More destruction to God’s word from the magic marker of W&H

praise_yeshua

Well-known member
And I explained that my understanding is emphasis. Are being saved is more emphasis on the process. Are saved is succinct and to the point of the crucifixion and atoning blood of the Lord Jesus If you don't like wordy, try awkward.

It doesn't matter what I like. "Wordy" doesn't mean "awkward". There is a reason that they are two different words in the English language.

Why are you acting as if they're the same?

It appears that you're just desperately trying to come up with an excuse for the mistake in the KJV. It doesn't matter to you if your excuse is real or not.
 

Theo1689

Well-known member
Basically the same text, with the rejection of Hort's non-western interpolations

... which basically confirms the W&H text as accurate, as more and earlier mss. simply confirm the accuracy.

What "interpolations" are you referring to?
Are you claiming that W&H made conjectural emendations, like Erasmus did?
Or are you simply taking issue with how they handled lacunae?
 

Theo1689

Well-known member
It doesn't matter what I like. "Wordy" doesn't mean "awkward". There is a reason that they are two different words in the English language.

... not to mention two different words in the Greek.

If Paul had wanted to say, "σωζομεθα" or "εσωθημεν" instead of, "σωζομενοις", he could have done so.
 
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Steven Avery

Active member
It doesn't matter what I like. "Wordy" doesn't mean "awkward". There is a reason that they are two different words in the English language. Why are you acting as if they're the same? It appears that you're just desperately trying to come up with an excuse for the mistake in the KJV. It doesn't matter to you if your excuse is real or not.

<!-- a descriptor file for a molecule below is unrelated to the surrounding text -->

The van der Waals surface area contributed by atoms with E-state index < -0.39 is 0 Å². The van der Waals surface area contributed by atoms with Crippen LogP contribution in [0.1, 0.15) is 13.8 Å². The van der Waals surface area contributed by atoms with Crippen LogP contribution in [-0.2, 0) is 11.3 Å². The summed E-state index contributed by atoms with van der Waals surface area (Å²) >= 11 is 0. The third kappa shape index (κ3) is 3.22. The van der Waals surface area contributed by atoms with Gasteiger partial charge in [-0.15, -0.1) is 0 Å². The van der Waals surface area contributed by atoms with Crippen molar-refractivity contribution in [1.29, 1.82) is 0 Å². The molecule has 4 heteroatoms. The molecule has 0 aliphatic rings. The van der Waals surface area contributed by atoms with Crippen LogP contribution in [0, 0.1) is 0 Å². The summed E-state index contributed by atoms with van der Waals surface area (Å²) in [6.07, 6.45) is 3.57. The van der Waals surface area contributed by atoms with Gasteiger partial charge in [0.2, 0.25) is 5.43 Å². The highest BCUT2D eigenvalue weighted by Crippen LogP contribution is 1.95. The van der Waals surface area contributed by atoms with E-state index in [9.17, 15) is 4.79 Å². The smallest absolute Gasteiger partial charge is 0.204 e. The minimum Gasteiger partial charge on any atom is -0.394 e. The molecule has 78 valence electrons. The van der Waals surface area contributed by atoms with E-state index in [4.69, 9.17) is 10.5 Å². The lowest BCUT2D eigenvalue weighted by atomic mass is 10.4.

Typical diversion nonsense.

And I quoted the gentleman who used "wordy" and I explained my personal explanation, which is somewhat different.
 

Steven Avery

Active member
Btw, I'm STILL waiting for you (or anyone else to explain why the KJV rendering, "are saved", is allegedly the correct rendering for the CONTINUOUS past participle, "σῳζομένοις".

Both English texts are grammatically possible.

Contextually "are saved" is superior. Which I explained above. YMMV.
 

Theo1689

Well-known member
Typical diversion nonsense.

And I quoted the gentleman who used "wordy" and I explained my personal explanation, which is somewhat different.

I think it's obvious to everyone that KJV-Only's are incapable of defending their view.
They have nothing of substance EVER to respond with, and are limited to snarky comments like:

a) "blah-blah".
b) "your handlers have taught you well";
c) "typical diversion nonsense"
d) "Aland was an adulterer, and Mollenkott is gay";